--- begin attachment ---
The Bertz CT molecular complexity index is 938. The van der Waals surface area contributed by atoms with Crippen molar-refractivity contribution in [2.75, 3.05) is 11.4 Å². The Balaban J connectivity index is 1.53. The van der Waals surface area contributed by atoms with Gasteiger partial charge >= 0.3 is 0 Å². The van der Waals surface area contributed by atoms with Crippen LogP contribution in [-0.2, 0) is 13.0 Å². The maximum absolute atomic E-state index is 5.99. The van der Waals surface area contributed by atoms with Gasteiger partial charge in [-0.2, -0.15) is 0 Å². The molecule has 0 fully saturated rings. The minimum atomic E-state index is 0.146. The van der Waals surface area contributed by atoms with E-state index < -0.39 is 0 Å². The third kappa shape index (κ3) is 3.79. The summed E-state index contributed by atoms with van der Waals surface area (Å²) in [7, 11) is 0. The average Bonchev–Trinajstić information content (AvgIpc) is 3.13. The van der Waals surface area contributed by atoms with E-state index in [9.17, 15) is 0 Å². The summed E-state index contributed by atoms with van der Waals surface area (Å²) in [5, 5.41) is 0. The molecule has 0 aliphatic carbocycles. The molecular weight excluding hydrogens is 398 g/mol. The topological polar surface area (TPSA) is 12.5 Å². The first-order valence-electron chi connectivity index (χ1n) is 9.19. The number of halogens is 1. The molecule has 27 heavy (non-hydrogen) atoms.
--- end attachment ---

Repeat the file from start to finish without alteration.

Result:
The Bertz CT molecular complexity index is 938. The van der Waals surface area contributed by atoms with Crippen molar-refractivity contribution in [2.75, 3.05) is 11.4 Å². The Balaban J connectivity index is 1.53. The van der Waals surface area contributed by atoms with Gasteiger partial charge >= 0.3 is 0 Å². The van der Waals surface area contributed by atoms with Crippen LogP contribution in [-0.2, 0) is 13.0 Å². The maximum absolute atomic E-state index is 5.99. The van der Waals surface area contributed by atoms with Gasteiger partial charge in [-0.2, -0.15) is 0 Å². The molecule has 0 fully saturated rings. The minimum atomic E-state index is 0.146. The van der Waals surface area contributed by atoms with E-state index < -0.39 is 0 Å². The third kappa shape index (κ3) is 3.79. The summed E-state index contributed by atoms with van der Waals surface area (Å²) in [7, 11) is 0. The average Bonchev–Trinajstić information content (AvgIpc) is 3.13. The van der Waals surface area contributed by atoms with E-state index in [9.17, 15) is 0 Å². The summed E-state index contributed by atoms with van der Waals surface area (Å²) in [5, 5.41) is 0. The molecule has 0 aliphatic carbocycles. The molecular weight excluding hydrogens is 398 g/mol. The topological polar surface area (TPSA) is 12.5 Å². The first-order valence-electron chi connectivity index (χ1n) is 9.19. The number of halogens is 1. The molecule has 27 heavy (non-hydrogen) atoms.